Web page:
Abraham Maslow: Biography of the Man Who Believed in Human Potential
Abraham Maslow was one of the two founders of humanist psychology. This approach is based on the needs and self-actualization of human beings. In fact, his self-actualization theory and hierarchy of needs were especially relevant then, and continue to be a part of psychology programs in universities everywhere.
Maslow decided to study the psychology of a healthy person. He did it to complement the work of psychoanalysts and behavioralists who focused entirely on people who behaved neurotically.
Maslow was a brilliant psychologist who dedicated his life to his studies and broke with the conventional psychology of the time. He was an innovative thinker who opened up many possibilities within his field. As often happens with those who come along and upend mainstream thinking, conventional psychologists initially rejected Maslow’s revolutionary ideas.
Today, we’ll talk about the life of a man whose work influenced fields as diverse as education and business.
The life of Abraham Maslow
Abraham Maslow was born in Brooklyn, New York, in 1908. From what we know of his childhood, it seems like he wasn’t very happy. He was a solitary child, and his classmates rejected him because of his Jewish origin. Maslow spent his childhood immersed in books. His parents were very strict with him and focused on his education. Consequently, he became a brilliant student. Maslow started to study law at City College of New York. He eventually changed his mind, however, when he discovered his passion for psychology.
Maslow transferred to the University of Wisconsin-Madison, where he got his doctorate in 1934. That same year he published his first hierarchy of needs, though he would finish it later. The next year, he returned to New York and spend time working with Alfred Adler. Adler would later become Maslow’s mentor.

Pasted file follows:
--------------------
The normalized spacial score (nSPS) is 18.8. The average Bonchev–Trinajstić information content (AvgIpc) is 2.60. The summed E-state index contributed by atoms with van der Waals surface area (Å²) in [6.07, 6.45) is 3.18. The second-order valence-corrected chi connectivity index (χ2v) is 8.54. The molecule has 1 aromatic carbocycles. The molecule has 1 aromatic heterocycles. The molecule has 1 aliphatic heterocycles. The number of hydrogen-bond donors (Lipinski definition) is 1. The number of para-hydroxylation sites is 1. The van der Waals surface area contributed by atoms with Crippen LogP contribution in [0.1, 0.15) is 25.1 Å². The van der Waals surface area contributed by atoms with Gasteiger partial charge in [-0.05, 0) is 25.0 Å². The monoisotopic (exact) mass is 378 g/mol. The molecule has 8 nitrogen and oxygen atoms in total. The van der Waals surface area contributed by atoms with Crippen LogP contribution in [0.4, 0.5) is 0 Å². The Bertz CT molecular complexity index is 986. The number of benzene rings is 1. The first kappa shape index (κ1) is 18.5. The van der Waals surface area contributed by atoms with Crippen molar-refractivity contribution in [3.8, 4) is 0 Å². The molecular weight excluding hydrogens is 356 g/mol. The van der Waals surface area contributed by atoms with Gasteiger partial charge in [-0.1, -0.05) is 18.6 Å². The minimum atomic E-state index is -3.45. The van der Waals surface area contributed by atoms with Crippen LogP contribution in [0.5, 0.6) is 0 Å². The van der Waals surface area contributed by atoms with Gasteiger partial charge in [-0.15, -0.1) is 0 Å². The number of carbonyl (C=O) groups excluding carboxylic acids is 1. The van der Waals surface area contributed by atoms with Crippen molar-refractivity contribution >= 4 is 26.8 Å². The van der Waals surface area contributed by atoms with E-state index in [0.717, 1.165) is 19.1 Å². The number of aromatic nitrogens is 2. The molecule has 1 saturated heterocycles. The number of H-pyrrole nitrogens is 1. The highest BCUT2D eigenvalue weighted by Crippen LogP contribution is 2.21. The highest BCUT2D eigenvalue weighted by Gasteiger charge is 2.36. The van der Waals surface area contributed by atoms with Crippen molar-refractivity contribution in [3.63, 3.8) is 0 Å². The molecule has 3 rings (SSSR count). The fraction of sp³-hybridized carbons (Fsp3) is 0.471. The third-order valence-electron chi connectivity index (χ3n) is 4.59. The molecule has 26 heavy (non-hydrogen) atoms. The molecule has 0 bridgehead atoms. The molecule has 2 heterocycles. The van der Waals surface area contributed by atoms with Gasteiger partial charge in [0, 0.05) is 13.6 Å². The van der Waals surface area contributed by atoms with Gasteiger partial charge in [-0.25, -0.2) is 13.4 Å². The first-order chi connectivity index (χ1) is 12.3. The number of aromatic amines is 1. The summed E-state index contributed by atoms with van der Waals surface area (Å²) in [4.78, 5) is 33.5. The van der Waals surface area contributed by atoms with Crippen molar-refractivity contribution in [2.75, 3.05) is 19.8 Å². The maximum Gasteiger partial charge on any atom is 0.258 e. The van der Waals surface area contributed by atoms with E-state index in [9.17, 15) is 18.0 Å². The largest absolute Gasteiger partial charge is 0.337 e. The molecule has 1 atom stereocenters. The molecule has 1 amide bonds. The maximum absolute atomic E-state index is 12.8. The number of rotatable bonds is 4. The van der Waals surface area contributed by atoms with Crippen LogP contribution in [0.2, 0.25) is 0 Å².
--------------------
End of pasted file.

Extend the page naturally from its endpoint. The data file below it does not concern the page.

During this stage of his life, Maslow worked with some prominent psychologists, such as Karen Horney, Erich Fromm, and Max Wertheimer. These three people, along with Albert Einstein, are Maslow’s models for his self-actualization theory. He greatly admired all four of them, and he believed that they were perfect examples of self-actualized human beings.
From 1935 until 1951, he worked as a professor in New York University in Brooklyn. After that, he moved to Brandeis University, in Boston, where he directed the Psychology Department and worked with Kurt Goldstein. It was during this stage of his life that Abraham Maslow conducted several studies and finished developing his hierarchy of needs. By then, people considered him to be a leader of humanist psychology.
Maslow’s humanist focus
Abraham Maslow always greatly admired people that he believed were exceptional. Maslow rejected the idea that there was only one way to study human psychology.
His proposal was to integrate behavioralism and psychoanalysis into a broader, more holistic system. Also, he wanted to include non-neurotic people. Contrary to what many people believe, Maslow wasn’t against behavioralism or psychoanalysis. He interpreted humanism as the missing piece of these two schools of thought.
His focus was on human growth and the pinnacle of human development, which he called self-actualization. A self-actualized person was someone who fully developed their potential. Maslow, along with Gordon Allport, Carl Rogers, Victor Frank, and Eric Fromm, among others, created what psychologists know as the “third force”. The humanist movement argues that it’s essential to help people discover themselves. Essentially, humans are conscious and capable of free choice. Humanism bases its precepts on human dignity.
Maslow’s self-actualization theory argues that an individual is an integrated and organized whole. He also believed that each person has some hierarchical needs that they have to meet. These are physiological needs, emotional needs, and self-actualization needs. He organized them in the form of a pyramid. At the base of the pyramid are the physiological needs. Then, the need for safety, emotional needs, and self-esteem. Up you go, until you get to self-actualization, which is at the top of the pyramid. Maslow believed that the goal of therapy should be the integration of the individual as a human being.
In conclusion, Maslow argued that need is what drives human beings. He used the term “meta motivation” to define people who explore beyond their basic needs to reach self-actualization. He also coined the term “peak experience”. This, according to Maslow, tends to happen to self-actualized people in intense movements in which they feel especially alive and immersed in their own experience. Maslow recorded his ideas in books such as Motivation and Personality (1954), Toward a Psychology of Being (1962), and The Psychology of Science (1966).